Friday, May 18, 2012

Three by W.B. Yeats

 

The Cloak the Boat and the Shoes

 'What do you make so fair and bright?'

'I make the cloak of Sorrow:
O lovely to see in all men's sight
Shall be the cloak of Sorrow,

In all men's sight.'

'What do you build with sails for flight?'

'I build a boat for Sorrow:
O swift on the seas all day and night
Saileth the rover Sorrow,
All day and night.'

'What do you weave with wool so white?'

'I weave the shoes of Sorrow:
Soundless shall be the footfall light
In all men's ears of Sorrow,
Sudden and light.'


A Poet to his Beloved

I bring you with reverent hands
The books of my numberless dreams,
White woman that passion has worn
As the tide wears the dove-grey sands,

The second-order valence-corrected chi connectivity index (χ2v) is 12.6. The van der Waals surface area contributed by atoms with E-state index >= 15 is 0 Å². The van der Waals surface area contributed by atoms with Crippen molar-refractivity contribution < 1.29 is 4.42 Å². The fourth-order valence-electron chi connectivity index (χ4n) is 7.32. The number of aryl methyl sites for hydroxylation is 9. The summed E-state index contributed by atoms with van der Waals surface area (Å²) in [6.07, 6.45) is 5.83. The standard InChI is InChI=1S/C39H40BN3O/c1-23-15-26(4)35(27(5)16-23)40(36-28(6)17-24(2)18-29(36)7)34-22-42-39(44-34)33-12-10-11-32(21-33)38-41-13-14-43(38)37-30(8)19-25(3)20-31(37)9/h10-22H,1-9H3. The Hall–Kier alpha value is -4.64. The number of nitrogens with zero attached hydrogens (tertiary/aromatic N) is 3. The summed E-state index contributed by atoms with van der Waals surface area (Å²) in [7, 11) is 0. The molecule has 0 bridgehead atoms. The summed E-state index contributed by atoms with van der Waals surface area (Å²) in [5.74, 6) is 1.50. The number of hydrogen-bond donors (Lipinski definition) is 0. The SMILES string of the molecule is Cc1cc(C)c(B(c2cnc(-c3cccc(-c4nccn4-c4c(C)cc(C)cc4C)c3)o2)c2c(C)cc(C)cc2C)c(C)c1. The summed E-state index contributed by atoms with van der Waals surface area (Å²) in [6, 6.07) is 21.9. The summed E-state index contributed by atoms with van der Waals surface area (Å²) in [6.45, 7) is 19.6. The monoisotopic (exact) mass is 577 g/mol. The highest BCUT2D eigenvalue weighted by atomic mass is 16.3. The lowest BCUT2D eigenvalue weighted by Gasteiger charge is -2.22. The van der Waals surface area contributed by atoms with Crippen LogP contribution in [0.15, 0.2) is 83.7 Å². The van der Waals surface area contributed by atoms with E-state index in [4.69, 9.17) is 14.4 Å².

And with heart more old than the horn
That is brimmed from the pale fire of time:
White woman with numberless dreams,
I bring you my passionate rhyme. 


He Wishes for the Cloths of Heaven

Had I the heavens' embroidered cloths,
Enwrought with golden and silver light,
The blue and the dim and the dark cloths
Of night and light and the half-light,
I would spread the cloths under your feet:
But I, being poor, have only my dreams;
I have spread my dreams under your feet;
Tread softly because you tread on my dreams.


Yeats is one of my earliest poetic "loves"; I have been reading him again lately and rediscovering poems I have long enjoyed and others I have read before but that have become more meaningful as time passes.  If you haven't read Yeats, you should; he is rich in everything that makes poetry amazing. His range always amazes me--everything from sorrow to joy, strength to weakness, love to anger, silence to sound--his poetic realm seems to me to have wide bounds like a wood in a dream that you begin to walk through, thinking it a mere border but then finding it to be a forest that you will not be able to walk through in a day, a week, or a month--perhaps not in a lifetime.

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